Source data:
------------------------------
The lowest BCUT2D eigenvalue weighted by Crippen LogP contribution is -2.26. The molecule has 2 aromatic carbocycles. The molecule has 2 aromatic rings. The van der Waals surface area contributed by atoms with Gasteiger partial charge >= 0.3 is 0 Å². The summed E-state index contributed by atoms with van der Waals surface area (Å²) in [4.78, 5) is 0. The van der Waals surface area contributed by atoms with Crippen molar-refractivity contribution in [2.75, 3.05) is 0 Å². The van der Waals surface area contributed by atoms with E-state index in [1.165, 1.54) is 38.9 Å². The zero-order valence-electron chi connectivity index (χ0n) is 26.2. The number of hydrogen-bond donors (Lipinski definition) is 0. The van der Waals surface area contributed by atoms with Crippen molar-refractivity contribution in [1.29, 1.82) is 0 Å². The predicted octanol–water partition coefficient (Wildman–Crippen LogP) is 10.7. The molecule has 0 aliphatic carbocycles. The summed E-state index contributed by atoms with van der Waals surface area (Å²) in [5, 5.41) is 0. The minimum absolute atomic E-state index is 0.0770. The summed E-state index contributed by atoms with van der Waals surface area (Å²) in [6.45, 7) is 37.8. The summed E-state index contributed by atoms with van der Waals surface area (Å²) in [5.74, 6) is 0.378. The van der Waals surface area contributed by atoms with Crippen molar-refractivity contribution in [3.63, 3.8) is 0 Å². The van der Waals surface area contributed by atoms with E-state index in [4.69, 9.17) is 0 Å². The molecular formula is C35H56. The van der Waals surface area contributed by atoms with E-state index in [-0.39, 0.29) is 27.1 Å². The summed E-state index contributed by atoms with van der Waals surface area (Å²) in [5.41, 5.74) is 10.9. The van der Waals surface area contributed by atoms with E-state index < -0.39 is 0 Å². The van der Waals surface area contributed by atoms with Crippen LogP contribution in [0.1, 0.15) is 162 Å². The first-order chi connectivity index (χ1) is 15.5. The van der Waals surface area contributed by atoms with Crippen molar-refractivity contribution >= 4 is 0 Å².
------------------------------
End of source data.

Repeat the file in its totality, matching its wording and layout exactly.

The lowest BCUT2D eigenvalue weighted by Crippen LogP contribution is -2.26. The molecule has 2 aromatic carbocycles. The molecule has 2 aromatic rings. The van der Waals surface area contributed by atoms with Gasteiger partial charge >= 0.3 is 0 Å². The summed E-state index contributed by atoms with van der Waals surface area (Å²) in [4.78, 5) is 0. The van der Waals surface area contributed by atoms with Crippen molar-refractivity contribution in [2.75, 3.05) is 0 Å². The van der Waals surface area contributed by atoms with E-state index in [1.165, 1.54) is 38.9 Å². The zero-order valence-electron chi connectivity index (χ0n) is 26.2. The number of hydrogen-bond donors (Lipinski definition) is 0. The van der Waals surface area contributed by atoms with Crippen molar-refractivity contribution in [1.29, 1.82) is 0 Å². The predicted octanol–water partition coefficient (Wildman–Crippen LogP) is 10.7. The molecule has 0 aliphatic carbocycles. The summed E-state index contributed by atoms with van der Waals surface area (Å²) in [5, 5.41) is 0. The minimum absolute atomic E-state index is 0.0770. The summed E-state index contributed by atoms with van der Waals surface area (Å²) in [6.45, 7) is 37.8. The summed E-state index contributed by atoms with van der Waals surface area (Å²) in [5.74, 6) is 0.378. The van der Waals surface area contributed by atoms with Crippen molar-refractivity contribution in [3.63, 3.8) is 0 Å². The van der Waals surface area contributed by atoms with E-state index in [4.69, 9.17) is 0 Å². The molecular formula is C35H56. The van der Waals surface area contributed by atoms with E-state index in [-0.39, 0.29) is 27.1 Å². The summed E-state index contributed by atoms with van der Waals surface area (Å²) in [5.41, 5.74) is 10.9. The van der Waals surface area contributed by atoms with E-state index < -0.39 is 0 Å². The van der Waals surface area contributed by atoms with Crippen LogP contribution in [0.1, 0.15) is 162 Å². The first-order chi connectivity index (χ1) is 15.5. The van der Waals surface area contributed by atoms with Crippen molar-refractivity contribution >= 4 is 0 Å².